Well I don't know about you but for me the last few weeks of extreme heat have been a nightmare, unable to do anything in the day and not able to sleep even with a fan in my bedroom. I am talking about a mechanical not human fan before rumours start!

Hopefully things are back to normal by the time you read this rambling. I even tried a rain dance for my poor garden but after five seconds I realised it was useless and got a cold beer from the fridge. You can't fight against nature.

This week I recall what is now the BBC Elstree Centre but before ATV converted it to television production in 1960 it was one of the first silent film studios in Europe, opening in 1914 and called Neptune.

The original owners chose Borehamwood or, as old timers like us call it, Boreham Wood, because it had a rail link to London, was way from the smog problems of the city and land only cost £100 an acre. Little did they know they had begun to create what by the 1930s was called the Hollywood of England and which it is becoming again all these decades later.

I once interviewed an old film veteran in the Red Lion pub, now McDonald's, who started his career at the studio in 1920. He recalled: "I was young and keen so would cycle every day from my parents' home in St Albans. In the lunch hour I could walk around the village but we were summoned back to work by a bell that they installed by the studio entrance. I earned an extra - then massive - sum of one pound a week playing the piano to accompany silent films shown in the local cinema opposite the railway station."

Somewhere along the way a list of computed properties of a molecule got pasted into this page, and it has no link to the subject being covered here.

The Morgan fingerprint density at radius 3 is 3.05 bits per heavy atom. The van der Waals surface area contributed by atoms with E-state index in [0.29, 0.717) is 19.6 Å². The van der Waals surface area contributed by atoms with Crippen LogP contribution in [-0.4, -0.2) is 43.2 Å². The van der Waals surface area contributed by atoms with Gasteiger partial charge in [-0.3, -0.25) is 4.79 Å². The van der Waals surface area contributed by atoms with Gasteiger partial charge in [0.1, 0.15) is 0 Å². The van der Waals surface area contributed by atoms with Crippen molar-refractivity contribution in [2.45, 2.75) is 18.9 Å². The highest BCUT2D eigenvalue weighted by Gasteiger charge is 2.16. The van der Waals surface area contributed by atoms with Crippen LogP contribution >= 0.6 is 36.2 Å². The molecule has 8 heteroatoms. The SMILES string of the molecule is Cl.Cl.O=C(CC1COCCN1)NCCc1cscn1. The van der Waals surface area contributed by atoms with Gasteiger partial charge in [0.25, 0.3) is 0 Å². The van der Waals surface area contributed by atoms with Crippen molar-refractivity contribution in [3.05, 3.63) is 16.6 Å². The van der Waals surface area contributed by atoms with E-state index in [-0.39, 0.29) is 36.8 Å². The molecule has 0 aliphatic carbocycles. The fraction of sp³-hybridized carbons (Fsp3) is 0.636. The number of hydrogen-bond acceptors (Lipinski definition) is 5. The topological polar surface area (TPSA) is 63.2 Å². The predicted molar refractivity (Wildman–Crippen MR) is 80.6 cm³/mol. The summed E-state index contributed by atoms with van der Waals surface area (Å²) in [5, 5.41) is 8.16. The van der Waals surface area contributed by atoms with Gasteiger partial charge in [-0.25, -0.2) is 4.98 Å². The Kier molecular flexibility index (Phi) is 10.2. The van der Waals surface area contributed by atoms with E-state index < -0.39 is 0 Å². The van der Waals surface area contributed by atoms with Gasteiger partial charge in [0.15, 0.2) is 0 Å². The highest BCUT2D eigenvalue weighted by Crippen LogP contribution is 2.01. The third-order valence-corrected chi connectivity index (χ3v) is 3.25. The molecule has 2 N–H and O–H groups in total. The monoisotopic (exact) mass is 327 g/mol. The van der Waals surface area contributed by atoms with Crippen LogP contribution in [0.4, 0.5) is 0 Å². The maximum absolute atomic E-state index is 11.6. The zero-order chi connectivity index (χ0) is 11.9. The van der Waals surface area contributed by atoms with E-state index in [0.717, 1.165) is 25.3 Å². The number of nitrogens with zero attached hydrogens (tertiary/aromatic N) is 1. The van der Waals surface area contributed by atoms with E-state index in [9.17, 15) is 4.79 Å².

Amazingly, that building in Station Road has survived, albeit having undergone various changes as a public toilet and a florist's. I hope the council has listed it as part of our local heritage.

Stars of the future such as Deborah Kerr, Petula Clark and Bill Owen. not to mention future Doctor Who William Hartnell. started their careers at the studio.

During the war years George Formby whipped out his banjolele and Old Mother Riley got drunk in the nearby Crown pub, now a convience store.

In fact as part of the Cententary of Films in 1996 I invited Bill to unveil a plaque on the site. Of course in his latter years he was famous for his role in Last Of The Summer Wine. I also invited a star of EastEnders to be the co-unveiler as I needed to get maximum publicity. They were also to do a photo shoot with Lord Snowdon but they forgot to turn up. Sadly, I doubt they have a career these days and that is a lesson for young actors. Fame can be very fleeting - just look back at the television soap awards.

That is enough ramblings from me. I must write it all down one day and share the memories of those veterans and actors of yesteryear I have collected over several decades.

  • Paul Welsh MBE is a Borehamwood writer and historian of Elstree Studios